Geveret Bubbly Meets a Suspicious Olah

“You’re too _____________ (FILL IN THE BLANK WITH “American/Canadian/uptight/awkward in Israeli society/etc.).” This is a phrase that pushes insecurity buttons for many Anglos. Whether we came to Israel temporarily or on aliyah, in the process we’ve often left behind loved ones, homes and professions, and most of us try very hard to fit in to this bubbling multi-flavored stew of a society. Yet sometimes it doesn’t hurt to hang on to a little Anglo reserve … especially because we’re dealing with an unfamiliar culture and language.

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A few months ago, I answered my door to a smiling Israeli woman whom I had never met. She greeted me effusively.

“Shalom, motek! I just bought the apartment in this building!”

Well, I knew that there was a place for sale and assumed that’s what she was talking about.

“So tell me,” she continued with a warm smile, “are you an owner or a tenant?”

Wanting to get off on the right foot with this new neighbor-to-be, I answered her civilly. But her subsequent question made me uneasy: “How many people living here own their apartments and how many rent?” followed up with “How much did you pay for your apartment?”

I started to hem and haw. She was bypassing my comfort zone in a big way. However, she wasn’t discouraged and blithely went on to say, “I just want to see how other people in the building have fixed up their apartments” – as she attempted to walk over the threshold and into my home.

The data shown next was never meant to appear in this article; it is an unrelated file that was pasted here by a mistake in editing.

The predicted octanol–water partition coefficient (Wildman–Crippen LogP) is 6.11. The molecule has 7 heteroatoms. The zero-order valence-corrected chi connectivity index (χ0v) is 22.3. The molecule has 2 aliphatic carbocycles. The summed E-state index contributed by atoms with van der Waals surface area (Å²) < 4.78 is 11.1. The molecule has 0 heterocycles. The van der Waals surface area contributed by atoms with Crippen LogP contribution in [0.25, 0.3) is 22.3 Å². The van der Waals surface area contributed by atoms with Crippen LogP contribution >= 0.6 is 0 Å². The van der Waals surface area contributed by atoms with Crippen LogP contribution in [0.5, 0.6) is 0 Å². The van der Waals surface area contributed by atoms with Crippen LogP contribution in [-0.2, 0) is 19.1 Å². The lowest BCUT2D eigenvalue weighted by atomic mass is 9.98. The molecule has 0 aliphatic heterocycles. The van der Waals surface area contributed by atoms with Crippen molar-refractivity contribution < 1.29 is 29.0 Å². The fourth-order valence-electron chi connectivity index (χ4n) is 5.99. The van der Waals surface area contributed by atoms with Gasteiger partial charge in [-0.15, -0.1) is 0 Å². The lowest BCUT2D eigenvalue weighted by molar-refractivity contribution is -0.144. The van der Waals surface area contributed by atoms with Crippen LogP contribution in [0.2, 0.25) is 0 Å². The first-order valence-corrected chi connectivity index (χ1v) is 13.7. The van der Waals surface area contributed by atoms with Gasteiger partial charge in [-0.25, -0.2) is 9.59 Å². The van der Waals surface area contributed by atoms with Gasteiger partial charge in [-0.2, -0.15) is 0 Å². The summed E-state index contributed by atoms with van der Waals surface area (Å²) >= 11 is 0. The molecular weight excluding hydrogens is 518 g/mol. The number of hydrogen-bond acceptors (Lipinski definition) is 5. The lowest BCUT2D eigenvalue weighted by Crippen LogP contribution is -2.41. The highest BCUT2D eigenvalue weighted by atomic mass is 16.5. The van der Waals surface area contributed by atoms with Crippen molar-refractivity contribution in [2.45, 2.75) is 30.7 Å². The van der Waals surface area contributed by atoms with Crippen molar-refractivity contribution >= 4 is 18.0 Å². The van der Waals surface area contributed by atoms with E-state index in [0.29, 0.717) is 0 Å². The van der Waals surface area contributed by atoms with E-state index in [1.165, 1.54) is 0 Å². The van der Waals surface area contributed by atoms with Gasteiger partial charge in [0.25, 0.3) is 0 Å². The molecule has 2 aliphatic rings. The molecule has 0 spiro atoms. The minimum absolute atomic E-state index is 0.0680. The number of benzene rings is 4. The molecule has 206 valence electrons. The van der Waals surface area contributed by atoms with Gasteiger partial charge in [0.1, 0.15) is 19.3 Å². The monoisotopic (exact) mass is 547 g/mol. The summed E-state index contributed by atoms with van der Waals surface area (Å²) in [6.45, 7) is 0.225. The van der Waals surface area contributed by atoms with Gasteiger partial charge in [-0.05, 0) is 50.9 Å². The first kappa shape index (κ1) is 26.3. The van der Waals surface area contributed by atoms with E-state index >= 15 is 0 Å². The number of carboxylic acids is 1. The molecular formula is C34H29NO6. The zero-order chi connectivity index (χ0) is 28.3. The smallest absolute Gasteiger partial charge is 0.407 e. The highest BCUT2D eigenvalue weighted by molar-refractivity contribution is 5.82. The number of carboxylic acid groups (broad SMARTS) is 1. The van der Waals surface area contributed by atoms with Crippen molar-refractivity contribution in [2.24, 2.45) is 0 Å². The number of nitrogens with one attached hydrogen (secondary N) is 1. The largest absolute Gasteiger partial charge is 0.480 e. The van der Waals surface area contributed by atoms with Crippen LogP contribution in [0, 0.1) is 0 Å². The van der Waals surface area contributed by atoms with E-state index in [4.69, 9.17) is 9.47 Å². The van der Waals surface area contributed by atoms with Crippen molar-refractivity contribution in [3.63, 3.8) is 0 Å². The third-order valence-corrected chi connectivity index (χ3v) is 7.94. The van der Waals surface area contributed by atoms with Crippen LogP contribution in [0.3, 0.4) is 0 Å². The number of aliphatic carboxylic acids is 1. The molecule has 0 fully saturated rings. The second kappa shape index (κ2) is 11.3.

Time for a good old fashioned Canadian hockey style body check. Call me uptight, but I have a strict rule: I don’t let anyone into my apartment unless I know their name or business, preferably both.

“Sorry, but no,” I told the woman who was acting as if she was my long-lost best friend.

“But I already looked at your apartment when you had it for sale!” she protested. That really activated the warning bells in my head – I have never put my place on the market since I moved in. Still, she could have been mistaken, I thought. After all, these apartments all look alike.

So I used my all-purpose (true) excuse. “I have to get back to work. Kol tuv,” I said, as I gently closed the door.

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Yes, I felt rude, wrong and guilty about my North American style suspiciousness at the time. Quite a few months have passed since then, though, with no further sign of Geveret Bubbly. The apartment she claimed to have bought is still standing empty. And I’m feeling a whole lot better about hanging on to that little part of me that is still too … well, you know.

 

Editor’s note:  Do you have an Israeli Army story — or other personal story of life in Israel — that you would like to share with us? We are always interested in stories that will inform, uplift and inspire our readers. Of course, we reserve the sole right to publish or not, and to edit before publishing. Please submit your story, preferably including (non-copyright) photos as well, to bjacobson@aaci.org.ilLooking forward to hearing from you!

AACI is the home for English Speakers in Israel with offices in Jerusalem, Netanya, Tel Aviv, Beer Sheva and Haifa.
AACI Jerusalem – Dr. Max and Gianna Glassman Family Center Pierre Koenig 37, corner of Poalei Tzedek 2 (across from Hadar Mall) Talpiot, Jerusalem
Buses # 10, 21 & 49 stop on Pierre Koenig across from AACI; 71, 72, 74 & 75 stop at Tzomet Habankim, a 10-minute walk away.
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